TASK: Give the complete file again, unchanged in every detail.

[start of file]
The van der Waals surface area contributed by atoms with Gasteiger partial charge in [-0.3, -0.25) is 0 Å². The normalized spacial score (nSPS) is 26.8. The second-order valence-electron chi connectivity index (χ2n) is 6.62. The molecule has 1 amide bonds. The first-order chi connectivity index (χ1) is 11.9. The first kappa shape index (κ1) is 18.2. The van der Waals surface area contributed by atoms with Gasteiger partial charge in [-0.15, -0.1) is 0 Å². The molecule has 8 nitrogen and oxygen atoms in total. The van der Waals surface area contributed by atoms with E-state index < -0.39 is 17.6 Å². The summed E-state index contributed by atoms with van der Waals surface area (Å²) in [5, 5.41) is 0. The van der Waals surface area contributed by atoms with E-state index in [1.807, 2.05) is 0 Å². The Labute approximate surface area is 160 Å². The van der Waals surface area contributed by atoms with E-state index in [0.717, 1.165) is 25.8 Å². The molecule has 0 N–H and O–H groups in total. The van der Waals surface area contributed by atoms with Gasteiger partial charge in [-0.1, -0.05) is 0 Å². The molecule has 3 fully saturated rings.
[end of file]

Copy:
The van der Waals surface area contributed by atoms with Gasteiger partial charge in [-0.3, -0.25) is 0 Å². The normalized spacial score (nSPS) is 26.8. The second-order valence-electron chi connectivity index (χ2n) is 6.62. The molecule has 1 amide bonds. The first-order chi connectivity index (χ1) is 11.9. The first kappa shape index (κ1) is 18.2. The van der Waals surface area contributed by atoms with Gasteiger partial charge in [-0.15, -0.1) is 0 Å². The molecule has 8 nitrogen and oxygen atoms in total. The van der Waals surface area contributed by atoms with E-state index < -0.39 is 17.6 Å². The summed E-state index contributed by atoms with van der Waals surface area (Å²) in [5, 5.41) is 0. The van der Waals surface area contributed by atoms with E-state index in [1.807, 2.05) is 0 Å². The Labute approximate surface area is 160 Å². The van der Waals surface area contributed by atoms with E-state index in [0.717, 1.165) is 25.8 Å². The molecule has 0 N–H and O–H groups in total. The van der Waals surface area contributed by atoms with Gasteiger partial charge in [-0.1, -0.05) is 0 Å². The molecule has 3 fully saturated rings.